September 5, 2008

The Old Warrior

Marc Comtois

The old Warrior still has some fight left in him. No one can doubt John McCain's commitment to his country or his belief in his ideals. He speaks with conviction, a conviction fostered and formed throughout a life of service to his country and that was strengthened--even as his body weakened--in a dank cell in Hanoi. So we see the determination in his eye and the set of his jaw and we're asked to trust his judgment. But is that enough? For some.

Unfortunately, he doesn't wax as eloquently as some; his injuries contribute to his awkwardness at the podium; he smiles weirdly after delivering a line. In short, he isn't a gifted presenter, which worries may people, especially in our style-over-substance era. Like it or not, many people need a president who is able to attractively convey his ideas and decisions to short-attention spanned Americans who will give short shrift to the ideas and policies of word bumblers and halted speakers and, in the Northeast especially, anyone with a southern accent. If they don't like the presentation, they won't take your ideas seriously. Change the channel, this is boring.

But it's probably too late for McCain to get better at giving a speech. So now it's all about the debates. The physical juxtaposition of an older, leaning white man and a younger, leaner black man will be obvious. So McCain will have to prove his mental agility and experience over a younger, more charismatic opponent. He'll have to keep his temper, but show his passion. He'll have to be tough but not condescending. The Old Warrior has a few more battles before he can take the Hill.

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"...he smiles weirdly after delivering a line..."

That's a smile? It haunts my dreams like the Tall Man from the Phantasm movies.

The only thing that scares me worse is four more years of the crappy policies of this administration.

Posted by: Greg at September 5, 2008 3:11 PM

It would be a lot easier to take your criticism of "our style-over-substance era" if you had been more critical of George W. Bush whose disastrous policies have led us down a steep slop(e) while being cloaked in a folksy open collared style.

Live by the sword. Die by the sword.


Posted by: OldTimeLefty at September 5, 2008 3:24 PM


You are certainly correct that this is a “style-over-substance” era. If you think about it, there’s a good argument to be made that the last 8 Presidential elections have been won by the candidate with the greater charisma. Even a political novice such as Ross Perot got a lot of attention due much more to his style than his substance. If Ralph Nader had the charisma of Bill Clinton, I believe his candidacy(ies) would have received more support from the left.

Today, this reality is stacked on the fact that this era is also more divided and partisan than it was previously. It truly is the votes of the independents that typically win/lose presidential elections. So while McCain certainly loses on the eloquence factor, he is also more likely to appeal to non-partisan voters than Barack Obama because of his record and that on the political line, he is closer to the center.

I will agree with OTL when he writes “Live by the sword. Die by the sword”. But I’m pretty sure that we would be referring to very different ideas when using that famous and apropos phrase.

Posted by: msteven at September 5, 2008 4:27 PM

OTL, to tell you the truth, I long ago surrendered to the fact that GWB's style annoyed so many that it didn't matter what he said. Over the years, I've spoken to many a "Yankee" who simply couldn't take Bush seriously because of his drawl, which they took to indicate his low IQ (while simultaneously being some sort of evil genius even!) C'mon? Bushitler Monkeyboy, etc.?. So, to me, Bush's style got in the way of the substance he did exhibit on certain issues, it didn't hide a lack of it. Obviously, we disagree.

Posted by: Marc at September 5, 2008 7:18 PM

Hey Marc,


Nuff said.

Posted by: Greg at September 5, 2008 7:31 PM

OTL-let's see-we burden McCain with Bush,but dare not "smear"Obama the ONE with Bill Ayers-McCain was screwed by Bush/Rove in 2000 and he criticized Bush's conduct of the Iraq operation early on.Turns out he was right.The war was wrong,but McCain did know what was needed to salvage a mistake.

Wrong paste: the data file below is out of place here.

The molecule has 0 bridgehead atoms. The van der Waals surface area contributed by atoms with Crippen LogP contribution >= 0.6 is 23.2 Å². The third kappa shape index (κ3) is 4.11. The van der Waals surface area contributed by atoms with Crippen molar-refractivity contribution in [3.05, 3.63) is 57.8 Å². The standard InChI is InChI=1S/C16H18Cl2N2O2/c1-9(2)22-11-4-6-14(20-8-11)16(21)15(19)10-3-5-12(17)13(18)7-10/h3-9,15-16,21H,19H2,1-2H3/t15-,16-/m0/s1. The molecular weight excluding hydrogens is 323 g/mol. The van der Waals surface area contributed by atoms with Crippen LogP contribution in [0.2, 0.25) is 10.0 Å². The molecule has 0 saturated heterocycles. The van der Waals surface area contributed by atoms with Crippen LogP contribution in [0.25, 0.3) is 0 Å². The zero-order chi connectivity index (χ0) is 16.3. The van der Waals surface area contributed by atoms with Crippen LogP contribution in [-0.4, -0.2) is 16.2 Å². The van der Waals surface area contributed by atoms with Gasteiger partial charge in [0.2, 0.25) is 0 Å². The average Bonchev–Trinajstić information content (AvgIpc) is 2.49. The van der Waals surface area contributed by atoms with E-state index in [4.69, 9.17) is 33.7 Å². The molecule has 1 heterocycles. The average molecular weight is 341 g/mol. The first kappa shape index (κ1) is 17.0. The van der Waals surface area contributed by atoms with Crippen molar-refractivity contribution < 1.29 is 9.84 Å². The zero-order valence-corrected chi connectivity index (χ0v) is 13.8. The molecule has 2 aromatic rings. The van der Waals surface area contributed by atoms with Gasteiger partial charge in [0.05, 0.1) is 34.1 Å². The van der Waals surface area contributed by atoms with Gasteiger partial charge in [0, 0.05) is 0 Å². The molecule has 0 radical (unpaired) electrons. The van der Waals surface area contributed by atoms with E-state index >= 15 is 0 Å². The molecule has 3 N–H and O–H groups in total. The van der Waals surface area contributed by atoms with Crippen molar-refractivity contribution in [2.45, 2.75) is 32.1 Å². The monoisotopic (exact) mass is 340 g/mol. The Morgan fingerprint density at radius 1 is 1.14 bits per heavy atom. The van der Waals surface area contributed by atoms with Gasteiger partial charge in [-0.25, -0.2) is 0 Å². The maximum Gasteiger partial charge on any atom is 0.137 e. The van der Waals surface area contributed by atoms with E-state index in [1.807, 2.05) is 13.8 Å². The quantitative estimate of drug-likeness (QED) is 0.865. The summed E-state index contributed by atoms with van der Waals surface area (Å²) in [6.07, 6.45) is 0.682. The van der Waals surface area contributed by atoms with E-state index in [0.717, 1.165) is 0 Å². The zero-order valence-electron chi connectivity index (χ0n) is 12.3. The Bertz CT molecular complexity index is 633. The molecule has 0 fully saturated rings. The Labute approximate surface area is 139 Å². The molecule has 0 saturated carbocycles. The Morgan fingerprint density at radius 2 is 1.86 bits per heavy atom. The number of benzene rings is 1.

Posted by: joe bernstein at September 5, 2008 10:04 PM

There is a qualitative and quantitative difference between the effect of a friendship with Bill Ayers who now teaches at the University of Illinois, and politically backing over 90% of Bush's disastrous policies. McCain basically agrees with Bush with regard to his economic policies, energy policies, social issues, tax policy, foreign policy and supreme court appointments. McCain has thanked Bush for his endorsement.

We also forgive the self confessed "born-again" Bush for his profligate younger years but hold Obama's feet to the fire for calling the reformed, but not necessarily born again Ayers, his friend.

Posted by: OldTimeLefty at September 6, 2008 1:12 AM

Yes, Greg, that's my point.

Posted by: Marc at September 6, 2008 7:05 AM

"we burden McCain with Bush,but dare not "smear"Obama the ONE with Bill Ayers"

Or Reverend Wright.

Posted by: Monique at September 6, 2008 8:07 AM

"Reformed" Bills Ayers?BS.He may not be planting bombs,but he is still the same damn terrorist he was years ago.Bush?I DIDN'T vote for him,or can't you read?
I really like his two SCOTUS appointments-the only good thing he's done.
Obama thanked the Clintons-just good political manners.Same with McCain and Bush.
This may be why you and I don't run for office.If I don't like someone I won't thank them-I won't even piss on them if they're on fire.
Reverend Wright bothers me a whole lot less than Ayers.he served honorably in the US Navy as a corspman with the Marines.He never committed a crime as far as I know.Certainly he didn't set off any bombs.
Ayers was not convicted but he admitted what he did and was proud of it-so it is legit to call him a terrorist.Wright is just another angry guy that probably got screwed one too many times over his race and is bitter over it.Not hard to believe given his age and living in Chicago-if you ever lived there,you'd know.
I just don't believe for a second Obama never heard Wright's damagoguery.

Posted by: joe bernstein at September 6, 2008 1:12 PM


The man with the nuclear football isn't allowed to mis-pronounce the device which will eradicate all mankind.

At least McCain can speak. Even if he did graduate 394th out of 399 students at the Naval Academy.

Posted by: Greg at September 6, 2008 3:54 PM

I now fear McCain being assassinated (after inauguration, of course) just as much as I fear Obama being assassinated on the campaign trail.
I wish him as much success surviving the people in his own party who want to toss him under the bus (and a cursory listen of talk shows has turned up plenty) as he had surviving seven years of the Viet Cong.

Posted by: rhody at September 7, 2008 2:27 AM

rhody-sometimes you sound bizarre.There is no way to predict if a President will be a target of an assassin.